About three to four weeks before your party, announce the event in
your adult church services and in your Sunday school classes. A
simple announcement might read: “Everyone is welcome to join us
from 1:30-3:30 p.m. on Saturday, March 11, for our Midwinter
Festival. Dress as wild and crazy as you can. Have lots of fun
creating a positive, amazing costume. There will be food, music,
games, and more! Invite your friends to join us for a wonderful
afternoon that’ll help chase away those midwinter blues.” You might
want to include a few lines of historical background about Esther
and the Feast of Purim in a flier or your church bulletin.
Encourage all adult party helpers to read through the book of
Esther in advance.
Form teams of four to six. Give each team a roll of toilet paper.
Have each team choose an “Esther.” On “go,” teams each race to
completely “dress” their Esther using the entire roll of toilet
paper. The first team to finish wins the game.
Form teams of four to six. Give each team a blanket, and tell them
to stand on it. Then have each team step off, fold the blanket in
half, and stand on it again. The goal is for a team to fold its
blanket the most times and still have all its teammates fit onto
Before the party, write 10 actions on separate slips of paper such
as sing a song, skip in a circle, recite the Pledge of Allegiance,
and say your middle name. Insert a slip into each balloon. Inflate
and tie off the balloons.
Have everyone stand in a circle and pass one balloon around as
quickly as possible while music plays. When the music stops, the
person with the balloon pops it and does whatever the direction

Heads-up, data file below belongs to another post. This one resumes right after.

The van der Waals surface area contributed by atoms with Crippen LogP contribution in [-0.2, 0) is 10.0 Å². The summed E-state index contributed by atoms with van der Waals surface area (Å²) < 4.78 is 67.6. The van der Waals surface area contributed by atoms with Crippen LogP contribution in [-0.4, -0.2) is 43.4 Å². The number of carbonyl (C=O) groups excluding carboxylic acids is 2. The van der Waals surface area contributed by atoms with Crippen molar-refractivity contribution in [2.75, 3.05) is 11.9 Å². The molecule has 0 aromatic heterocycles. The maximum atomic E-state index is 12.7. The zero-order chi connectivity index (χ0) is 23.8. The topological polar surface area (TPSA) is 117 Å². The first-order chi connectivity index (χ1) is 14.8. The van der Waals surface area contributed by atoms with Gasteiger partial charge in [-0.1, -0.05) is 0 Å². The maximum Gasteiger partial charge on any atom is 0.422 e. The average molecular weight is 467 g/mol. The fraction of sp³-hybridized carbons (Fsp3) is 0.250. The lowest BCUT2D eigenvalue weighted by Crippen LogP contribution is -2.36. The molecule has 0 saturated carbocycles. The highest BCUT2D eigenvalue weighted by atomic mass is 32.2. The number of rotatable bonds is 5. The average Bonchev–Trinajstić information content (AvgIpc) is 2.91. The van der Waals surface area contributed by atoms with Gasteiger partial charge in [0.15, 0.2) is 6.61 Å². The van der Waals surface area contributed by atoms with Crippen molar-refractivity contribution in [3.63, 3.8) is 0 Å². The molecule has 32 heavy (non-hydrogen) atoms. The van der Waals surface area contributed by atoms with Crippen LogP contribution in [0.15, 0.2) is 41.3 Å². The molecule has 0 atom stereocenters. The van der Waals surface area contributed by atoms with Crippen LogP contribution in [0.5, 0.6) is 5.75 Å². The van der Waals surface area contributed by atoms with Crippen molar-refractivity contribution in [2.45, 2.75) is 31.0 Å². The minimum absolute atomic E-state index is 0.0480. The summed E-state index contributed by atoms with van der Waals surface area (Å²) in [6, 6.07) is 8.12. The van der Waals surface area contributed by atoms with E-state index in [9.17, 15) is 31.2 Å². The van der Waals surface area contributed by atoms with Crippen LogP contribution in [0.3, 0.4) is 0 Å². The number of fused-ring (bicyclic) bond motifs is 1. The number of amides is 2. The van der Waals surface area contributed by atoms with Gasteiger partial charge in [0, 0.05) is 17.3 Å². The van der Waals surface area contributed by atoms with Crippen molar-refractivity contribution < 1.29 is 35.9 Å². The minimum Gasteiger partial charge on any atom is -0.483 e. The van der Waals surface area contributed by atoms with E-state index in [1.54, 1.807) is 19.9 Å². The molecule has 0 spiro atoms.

inside prompts. Continue playing until all the balloons are
For this game, you’ll need a bag of rod pretzels and a bag of twist
pretzels. Form teams of eight to 10, then give each person a rod
pretzel. Have teams line up single file. The first person in each
line holds the rod pretzel in his mouth, and a “line judge” slips a
twist pretzel over its end. This person race-walks to the other end
of the room with the pretzels, then returns to the next player, and
passes the twist pretzel on to the next team member, without using
any hands. This continues until every player has had a turn. The
line judge offers new pretzels if teams’ pretzels hit the
Fresh fruits and nuts are a part of a traditional Purim
celebration. Round out your menu by adding cookies, cupcakes
(decorated with small Israeli flags, if you like), lemonade or
punch, and big bowls of popcorn. You’ll also need hamantaschen. Any
celebration of the Esther account wouldn’t be complete without a
plateful of these delicious pastries. This snack, named after
Esther’s nemesis, is supposed to look like the evil Haman’s hat.
Simple to make, they’ll add an authentic touch to your party. See
the recipe on this page.
Set a festive mood with bright tablecloths, colorful balloons, and
streamers. One of our church members created a series of mural-size
wall decorations from rolls of newsprint. The murals included a
simple time line placing Esther in history (most scholars set the
account during the years 485-465 B.C., the same time period as the
books of Ezra and Nehemiah), a newspaper-style headline celebrating
Esther’s accomplishments such as “Esther Saves her People,” and a
few brightly lettered quotes from the book of Esther. Sparkling
crowns, fashioned from silver paper, can dangle from the ceilings
or adorn the serving table.
Your emcee will help move people from event to event. This person
can welcome everyone, then announce the games. The most important
job is introducing each costumed child in the fashion show. This
person should be funny, gentle, and gregarious as he or she
introduces each child. The emcee should also offer a prayer before
the kids dive into the snacks.
4 cups flour
3 teaspoons baking powder
3/4 cup sugar
1/4 teaspoon salt
1/3 cup vegetable oil
Grated rind of either one lemon or one orange
Apricot jam, canned poppy seed filling, and/or the traditional
canned prune filling
Mix dry ingredients. Add eggs, oil, and grated rind. Mix
thoroughly. Add enough water to make a sticky dough. Roll out the
dough on a floured surface to 1/8-inch thickness and cut into
4-inch rounds. Place a heaping teaspoon of filling in the center of
each round. Fold over edges of each round and pinch three corners
to form a triangle. Place on a greased baking sheet in a 375 degree